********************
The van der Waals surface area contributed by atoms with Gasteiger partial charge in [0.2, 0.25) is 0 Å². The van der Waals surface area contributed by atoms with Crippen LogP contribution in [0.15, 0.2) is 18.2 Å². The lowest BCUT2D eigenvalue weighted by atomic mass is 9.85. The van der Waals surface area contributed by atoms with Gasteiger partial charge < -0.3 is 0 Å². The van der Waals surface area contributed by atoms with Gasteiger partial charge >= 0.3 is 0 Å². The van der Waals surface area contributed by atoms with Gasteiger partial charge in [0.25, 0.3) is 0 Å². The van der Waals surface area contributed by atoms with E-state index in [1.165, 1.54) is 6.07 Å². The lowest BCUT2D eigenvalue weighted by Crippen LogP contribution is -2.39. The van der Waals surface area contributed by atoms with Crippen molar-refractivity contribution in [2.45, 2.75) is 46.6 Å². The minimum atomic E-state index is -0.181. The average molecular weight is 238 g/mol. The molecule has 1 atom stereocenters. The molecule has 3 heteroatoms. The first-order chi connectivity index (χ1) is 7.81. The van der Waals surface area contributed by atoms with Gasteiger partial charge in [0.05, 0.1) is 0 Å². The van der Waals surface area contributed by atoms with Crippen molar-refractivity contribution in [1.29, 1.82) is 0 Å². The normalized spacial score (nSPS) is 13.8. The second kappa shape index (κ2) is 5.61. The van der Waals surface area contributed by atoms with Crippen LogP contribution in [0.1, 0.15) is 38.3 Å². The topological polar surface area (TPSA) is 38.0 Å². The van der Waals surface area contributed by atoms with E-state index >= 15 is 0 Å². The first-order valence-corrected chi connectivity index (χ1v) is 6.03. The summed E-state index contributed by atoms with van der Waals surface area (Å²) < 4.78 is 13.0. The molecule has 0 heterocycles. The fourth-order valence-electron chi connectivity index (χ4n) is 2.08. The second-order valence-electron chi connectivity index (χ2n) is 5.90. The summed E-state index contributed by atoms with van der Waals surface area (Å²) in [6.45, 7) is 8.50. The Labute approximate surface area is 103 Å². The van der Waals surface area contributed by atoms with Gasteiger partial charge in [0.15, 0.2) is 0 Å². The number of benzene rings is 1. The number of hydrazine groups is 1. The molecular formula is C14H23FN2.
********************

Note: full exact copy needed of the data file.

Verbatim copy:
The van der Waals surface area contributed by atoms with Gasteiger partial charge in [0.2, 0.25) is 0 Å². The van der Waals surface area contributed by atoms with Crippen LogP contribution in [0.15, 0.2) is 18.2 Å². The lowest BCUT2D eigenvalue weighted by atomic mass is 9.85. The van der Waals surface area contributed by atoms with Gasteiger partial charge < -0.3 is 0 Å². The van der Waals surface area contributed by atoms with Gasteiger partial charge >= 0.3 is 0 Å². The van der Waals surface area contributed by atoms with Gasteiger partial charge in [0.25, 0.3) is 0 Å². The van der Waals surface area contributed by atoms with E-state index in [1.165, 1.54) is 6.07 Å². The lowest BCUT2D eigenvalue weighted by Crippen LogP contribution is -2.39. The van der Waals surface area contributed by atoms with Crippen molar-refractivity contribution in [2.45, 2.75) is 46.6 Å². The minimum atomic E-state index is -0.181. The average molecular weight is 238 g/mol. The molecule has 1 atom stereocenters. The molecule has 3 heteroatoms. The first-order chi connectivity index (χ1) is 7.81. The van der Waals surface area contributed by atoms with Gasteiger partial charge in [0.05, 0.1) is 0 Å². The van der Waals surface area contributed by atoms with Crippen molar-refractivity contribution in [1.29, 1.82) is 0 Å². The normalized spacial score (nSPS) is 13.8. The second kappa shape index (κ2) is 5.61. The van der Waals surface area contributed by atoms with Crippen LogP contribution in [0.1, 0.15) is 38.3 Å². The topological polar surface area (TPSA) is 38.0 Å². The van der Waals surface area contributed by atoms with E-state index >= 15 is 0 Å². The first-order valence-corrected chi connectivity index (χ1v) is 6.03. The summed E-state index contributed by atoms with van der Waals surface area (Å²) < 4.78 is 13.0. The molecule has 0 heterocycles. The fourth-order valence-electron chi connectivity index (χ4n) is 2.08. The second-order valence-electron chi connectivity index (χ2n) is 5.90. The summed E-state index contributed by atoms with van der Waals surface area (Å²) in [6.45, 7) is 8.50. The Labute approximate surface area is 103 Å². The van der Waals surface area contributed by atoms with Gasteiger partial charge in [0.15, 0.2) is 0 Å². The number of benzene rings is 1. The number of hydrazine groups is 1. The molecular formula is C14H23FN2.